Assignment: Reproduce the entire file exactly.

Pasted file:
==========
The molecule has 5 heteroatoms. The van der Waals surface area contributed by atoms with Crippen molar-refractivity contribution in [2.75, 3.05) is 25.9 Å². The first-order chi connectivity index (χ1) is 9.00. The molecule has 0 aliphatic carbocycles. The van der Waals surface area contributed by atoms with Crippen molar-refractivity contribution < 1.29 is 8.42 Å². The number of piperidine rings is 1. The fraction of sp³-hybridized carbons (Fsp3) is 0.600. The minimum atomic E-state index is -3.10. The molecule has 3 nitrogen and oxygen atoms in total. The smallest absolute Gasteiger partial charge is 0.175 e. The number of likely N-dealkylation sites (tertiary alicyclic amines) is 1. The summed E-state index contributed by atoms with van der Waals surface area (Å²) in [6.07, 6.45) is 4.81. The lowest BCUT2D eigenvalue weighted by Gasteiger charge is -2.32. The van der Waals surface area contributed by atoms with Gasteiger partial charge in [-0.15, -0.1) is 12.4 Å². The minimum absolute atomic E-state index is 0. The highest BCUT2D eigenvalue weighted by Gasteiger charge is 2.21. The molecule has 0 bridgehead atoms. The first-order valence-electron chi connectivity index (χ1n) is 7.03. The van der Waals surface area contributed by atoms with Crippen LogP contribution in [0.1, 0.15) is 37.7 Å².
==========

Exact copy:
The molecule has 5 heteroatoms. The van der Waals surface area contributed by atoms with Crippen molar-refractivity contribution in [2.75, 3.05) is 25.9 Å². The first-order chi connectivity index (χ1) is 9.00. The molecule has 0 aliphatic carbocycles. The van der Waals surface area contributed by atoms with Crippen molar-refractivity contribution < 1.29 is 8.42 Å². The number of piperidine rings is 1. The fraction of sp³-hybridized carbons (Fsp3) is 0.600. The minimum atomic E-state index is -3.10. The molecule has 3 nitrogen and oxygen atoms in total. The smallest absolute Gasteiger partial charge is 0.175 e. The number of likely N-dealkylation sites (tertiary alicyclic amines) is 1. The summed E-state index contributed by atoms with van der Waals surface area (Å²) in [6.07, 6.45) is 4.81. The lowest BCUT2D eigenvalue weighted by Gasteiger charge is -2.32. The van der Waals surface area contributed by atoms with Gasteiger partial charge in [-0.15, -0.1) is 12.4 Å². The minimum absolute atomic E-state index is 0. The highest BCUT2D eigenvalue weighted by Gasteiger charge is 2.21. The molecule has 0 bridgehead atoms. The first-order valence-electron chi connectivity index (χ1n) is 7.03. The van der Waals surface area contributed by atoms with Crippen LogP contribution in [0.1, 0.15) is 37.7 Å².